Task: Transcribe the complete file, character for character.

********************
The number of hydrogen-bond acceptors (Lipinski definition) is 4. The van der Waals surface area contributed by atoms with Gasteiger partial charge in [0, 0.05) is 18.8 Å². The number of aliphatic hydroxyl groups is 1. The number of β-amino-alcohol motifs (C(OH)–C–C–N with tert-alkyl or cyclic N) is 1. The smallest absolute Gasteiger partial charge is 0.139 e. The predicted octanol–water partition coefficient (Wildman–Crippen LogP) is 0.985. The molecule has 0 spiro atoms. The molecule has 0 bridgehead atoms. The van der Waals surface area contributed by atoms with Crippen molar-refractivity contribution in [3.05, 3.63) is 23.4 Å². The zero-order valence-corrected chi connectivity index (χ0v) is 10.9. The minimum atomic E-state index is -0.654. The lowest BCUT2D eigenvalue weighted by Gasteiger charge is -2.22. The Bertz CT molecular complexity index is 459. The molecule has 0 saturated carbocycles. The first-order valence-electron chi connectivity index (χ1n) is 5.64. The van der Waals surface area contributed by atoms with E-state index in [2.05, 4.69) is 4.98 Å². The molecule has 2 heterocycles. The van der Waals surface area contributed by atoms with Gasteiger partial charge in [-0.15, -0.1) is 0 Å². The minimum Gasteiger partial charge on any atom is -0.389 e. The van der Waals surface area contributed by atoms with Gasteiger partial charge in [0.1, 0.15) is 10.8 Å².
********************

The number of hydrogen-bond acceptors (Lipinski definition) is 4. The van der Waals surface area contributed by atoms with Gasteiger partial charge in [0, 0.05) is 18.8 Å². The number of aliphatic hydroxyl groups is 1. The number of β-amino-alcohol motifs (C(OH)–C–C–N with tert-alkyl or cyclic N) is 1. The smallest absolute Gasteiger partial charge is 0.139 e. The predicted octanol–water partition coefficient (Wildman–Crippen LogP) is 0.985. The molecule has 0 spiro atoms. The molecule has 0 bridgehead atoms. The van der Waals surface area contributed by atoms with Crippen molar-refractivity contribution in [3.05, 3.63) is 23.4 Å². The zero-order valence-corrected chi connectivity index (χ0v) is 10.9. The minimum atomic E-state index is -0.654. The lowest BCUT2D eigenvalue weighted by Gasteiger charge is -2.22. The Bertz CT molecular complexity index is 459. The molecule has 0 saturated carbocycles. The first-order valence-electron chi connectivity index (χ1n) is 5.64. The van der Waals surface area contributed by atoms with E-state index in [2.05, 4.69) is 4.98 Å². The molecule has 2 heterocycles. The van der Waals surface area contributed by atoms with Gasteiger partial charge in [-0.15, -0.1) is 0 Å². The minimum Gasteiger partial charge on any atom is -0.389 e. The van der Waals surface area contributed by atoms with Gasteiger partial charge in [0.1, 0.15) is 10.8 Å².